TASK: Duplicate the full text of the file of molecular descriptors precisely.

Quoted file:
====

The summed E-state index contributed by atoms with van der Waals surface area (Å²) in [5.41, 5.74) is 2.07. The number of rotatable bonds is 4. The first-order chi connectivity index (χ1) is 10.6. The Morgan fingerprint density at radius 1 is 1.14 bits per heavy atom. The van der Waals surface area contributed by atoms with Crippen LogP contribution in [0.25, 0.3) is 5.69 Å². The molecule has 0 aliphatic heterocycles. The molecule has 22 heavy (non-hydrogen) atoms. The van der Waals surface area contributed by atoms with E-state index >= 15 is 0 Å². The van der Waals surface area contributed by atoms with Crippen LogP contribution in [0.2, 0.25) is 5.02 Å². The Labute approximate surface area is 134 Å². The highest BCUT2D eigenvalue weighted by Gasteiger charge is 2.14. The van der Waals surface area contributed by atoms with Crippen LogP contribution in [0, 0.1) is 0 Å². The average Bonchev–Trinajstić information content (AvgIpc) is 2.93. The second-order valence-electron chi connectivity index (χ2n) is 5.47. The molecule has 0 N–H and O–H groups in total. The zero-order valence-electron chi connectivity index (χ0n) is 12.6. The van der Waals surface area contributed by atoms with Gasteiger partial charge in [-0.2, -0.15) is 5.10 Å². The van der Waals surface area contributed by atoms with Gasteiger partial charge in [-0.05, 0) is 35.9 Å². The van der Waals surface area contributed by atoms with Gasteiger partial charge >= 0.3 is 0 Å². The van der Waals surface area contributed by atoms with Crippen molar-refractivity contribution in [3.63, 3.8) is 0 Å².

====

The summed E-state index contributed by atoms with van der Waals surface area (Å²) in [5.41, 5.74) is 2.07. The number of rotatable bonds is 4. The first-order chi connectivity index (χ1) is 10.6. The Morgan fingerprint density at radius 1 is 1.14 bits per heavy atom. The van der Waals surface area contributed by atoms with Crippen LogP contribution in [0.25, 0.3) is 5.69 Å². The molecule has 0 aliphatic heterocycles. The molecule has 22 heavy (non-hydrogen) atoms. The van der Waals surface area contributed by atoms with E-state index >= 15 is 0 Å². The van der Waals surface area contributed by atoms with Crippen LogP contribution in [0.2, 0.25) is 5.02 Å². The Labute approximate surface area is 134 Å². The highest BCUT2D eigenvalue weighted by Gasteiger charge is 2.14. The van der Waals surface area contributed by atoms with Crippen LogP contribution in [0, 0.1) is 0 Å². The average Bonchev–Trinajstić information content (AvgIpc) is 2.93. The second-order valence-electron chi connectivity index (χ2n) is 5.47. The molecule has 0 N–H and O–H groups in total. The zero-order valence-electron chi connectivity index (χ0n) is 12.6. The van der Waals surface area contributed by atoms with Gasteiger partial charge in [-0.2, -0.15) is 5.10 Å². The van der Waals surface area contributed by atoms with Gasteiger partial charge in [-0.05, 0) is 35.9 Å². The van der Waals surface area contributed by atoms with Gasteiger partial charge >= 0.3 is 0 Å². The van der Waals surface area contributed by atoms with Crippen molar-refractivity contribution in [3.63, 3.8) is 0 Å².